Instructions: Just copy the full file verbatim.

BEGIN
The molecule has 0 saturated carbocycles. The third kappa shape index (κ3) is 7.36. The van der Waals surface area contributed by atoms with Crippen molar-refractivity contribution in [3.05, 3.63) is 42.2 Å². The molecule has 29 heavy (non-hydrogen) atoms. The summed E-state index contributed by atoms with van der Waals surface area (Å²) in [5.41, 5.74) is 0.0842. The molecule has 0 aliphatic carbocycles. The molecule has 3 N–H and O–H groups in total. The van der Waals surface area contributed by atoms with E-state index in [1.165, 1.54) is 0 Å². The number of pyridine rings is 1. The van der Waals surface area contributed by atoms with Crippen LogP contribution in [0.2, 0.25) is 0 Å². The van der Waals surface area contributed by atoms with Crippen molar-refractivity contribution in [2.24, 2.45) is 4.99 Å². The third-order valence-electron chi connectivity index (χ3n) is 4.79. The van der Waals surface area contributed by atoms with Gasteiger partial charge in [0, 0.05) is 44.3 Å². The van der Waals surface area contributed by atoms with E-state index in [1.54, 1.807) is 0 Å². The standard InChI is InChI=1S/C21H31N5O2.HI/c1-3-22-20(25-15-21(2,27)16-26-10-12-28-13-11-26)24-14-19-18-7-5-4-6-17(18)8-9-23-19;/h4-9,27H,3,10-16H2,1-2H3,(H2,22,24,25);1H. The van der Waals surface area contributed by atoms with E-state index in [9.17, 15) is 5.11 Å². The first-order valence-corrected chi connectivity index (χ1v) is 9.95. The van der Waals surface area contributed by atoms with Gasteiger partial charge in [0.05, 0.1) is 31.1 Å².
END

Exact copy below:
The molecule has 0 saturated carbocycles. The third kappa shape index (κ3) is 7.36. The van der Waals surface area contributed by atoms with Crippen molar-refractivity contribution in [3.05, 3.63) is 42.2 Å². The molecule has 29 heavy (non-hydrogen) atoms. The summed E-state index contributed by atoms with van der Waals surface area (Å²) in [5.41, 5.74) is 0.0842. The molecule has 0 aliphatic carbocycles. The molecule has 3 N–H and O–H groups in total. The van der Waals surface area contributed by atoms with E-state index in [1.165, 1.54) is 0 Å². The number of pyridine rings is 1. The van der Waals surface area contributed by atoms with Crippen LogP contribution in [0.2, 0.25) is 0 Å². The van der Waals surface area contributed by atoms with Crippen molar-refractivity contribution in [2.24, 2.45) is 4.99 Å². The third-order valence-electron chi connectivity index (χ3n) is 4.79. The van der Waals surface area contributed by atoms with Gasteiger partial charge in [0, 0.05) is 44.3 Å². The van der Waals surface area contributed by atoms with E-state index in [1.54, 1.807) is 0 Å². The standard InChI is InChI=1S/C21H31N5O2.HI/c1-3-22-20(25-15-21(2,27)16-26-10-12-28-13-11-26)24-14-19-18-7-5-4-6-17(18)8-9-23-19;/h4-9,27H,3,10-16H2,1-2H3,(H2,22,24,25);1H. The van der Waals surface area contributed by atoms with E-state index in [9.17, 15) is 5.11 Å². The first-order valence-corrected chi connectivity index (χ1v) is 9.95. The van der Waals surface area contributed by atoms with Gasteiger partial charge in [0.05, 0.1) is 31.1 Å².